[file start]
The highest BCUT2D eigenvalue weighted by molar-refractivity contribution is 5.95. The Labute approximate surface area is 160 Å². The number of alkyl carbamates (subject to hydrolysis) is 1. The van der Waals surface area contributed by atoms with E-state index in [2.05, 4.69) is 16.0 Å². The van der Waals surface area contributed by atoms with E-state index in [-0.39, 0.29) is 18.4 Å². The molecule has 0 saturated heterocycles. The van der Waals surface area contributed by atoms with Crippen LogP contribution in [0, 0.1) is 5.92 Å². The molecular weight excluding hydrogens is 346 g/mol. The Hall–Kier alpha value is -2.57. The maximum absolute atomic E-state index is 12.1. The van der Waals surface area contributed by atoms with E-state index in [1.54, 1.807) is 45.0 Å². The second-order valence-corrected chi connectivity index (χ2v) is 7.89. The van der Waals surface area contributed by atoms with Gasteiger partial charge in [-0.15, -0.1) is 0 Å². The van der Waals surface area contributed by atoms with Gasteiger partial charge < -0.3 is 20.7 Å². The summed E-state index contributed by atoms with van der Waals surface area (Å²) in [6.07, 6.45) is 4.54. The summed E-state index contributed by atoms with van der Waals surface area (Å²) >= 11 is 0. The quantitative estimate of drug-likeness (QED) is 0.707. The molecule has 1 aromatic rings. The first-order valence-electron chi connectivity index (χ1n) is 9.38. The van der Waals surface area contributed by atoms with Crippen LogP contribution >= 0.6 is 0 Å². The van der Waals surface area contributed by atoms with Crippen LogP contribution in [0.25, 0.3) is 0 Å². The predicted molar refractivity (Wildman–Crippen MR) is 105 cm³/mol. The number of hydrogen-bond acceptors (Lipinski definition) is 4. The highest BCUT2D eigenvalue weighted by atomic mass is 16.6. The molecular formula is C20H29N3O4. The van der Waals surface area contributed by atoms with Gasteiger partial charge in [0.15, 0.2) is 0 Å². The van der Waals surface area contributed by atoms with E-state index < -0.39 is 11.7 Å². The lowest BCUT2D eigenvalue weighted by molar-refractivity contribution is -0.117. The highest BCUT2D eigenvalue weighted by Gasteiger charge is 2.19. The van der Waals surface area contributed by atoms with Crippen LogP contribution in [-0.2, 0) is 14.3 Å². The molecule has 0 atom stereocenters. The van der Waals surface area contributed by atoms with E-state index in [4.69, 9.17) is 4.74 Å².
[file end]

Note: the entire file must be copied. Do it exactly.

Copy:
The highest BCUT2D eigenvalue weighted by molar-refractivity contribution is 5.95. The Labute approximate surface area is 160 Å². The number of alkyl carbamates (subject to hydrolysis) is 1. The van der Waals surface area contributed by atoms with E-state index in [2.05, 4.69) is 16.0 Å². The van der Waals surface area contributed by atoms with E-state index in [-0.39, 0.29) is 18.4 Å². The molecule has 0 saturated heterocycles. The van der Waals surface area contributed by atoms with Crippen LogP contribution in [0, 0.1) is 5.92 Å². The molecular weight excluding hydrogens is 346 g/mol. The Hall–Kier alpha value is -2.57. The maximum absolute atomic E-state index is 12.1. The van der Waals surface area contributed by atoms with E-state index in [1.54, 1.807) is 45.0 Å². The second-order valence-corrected chi connectivity index (χ2v) is 7.89. The van der Waals surface area contributed by atoms with Gasteiger partial charge in [-0.15, -0.1) is 0 Å². The van der Waals surface area contributed by atoms with Gasteiger partial charge < -0.3 is 20.7 Å². The summed E-state index contributed by atoms with van der Waals surface area (Å²) in [6.07, 6.45) is 4.54. The summed E-state index contributed by atoms with van der Waals surface area (Å²) >= 11 is 0. The quantitative estimate of drug-likeness (QED) is 0.707. The molecule has 1 aromatic rings. The first-order valence-electron chi connectivity index (χ1n) is 9.38. The van der Waals surface area contributed by atoms with Crippen LogP contribution >= 0.6 is 0 Å². The van der Waals surface area contributed by atoms with Crippen LogP contribution in [0.25, 0.3) is 0 Å². The predicted molar refractivity (Wildman–Crippen MR) is 105 cm³/mol. The number of hydrogen-bond acceptors (Lipinski definition) is 4. The highest BCUT2D eigenvalue weighted by atomic mass is 16.6. The molecular formula is C20H29N3O4. The van der Waals surface area contributed by atoms with Gasteiger partial charge in [0.15, 0.2) is 0 Å². The van der Waals surface area contributed by atoms with E-state index < -0.39 is 11.7 Å². The lowest BCUT2D eigenvalue weighted by molar-refractivity contribution is -0.117. The highest BCUT2D eigenvalue weighted by Gasteiger charge is 2.19. The van der Waals surface area contributed by atoms with Crippen LogP contribution in [-0.2, 0) is 14.3 Å². The molecule has 0 atom stereocenters. The van der Waals surface area contributed by atoms with E-state index in [4.69, 9.17) is 4.74 Å².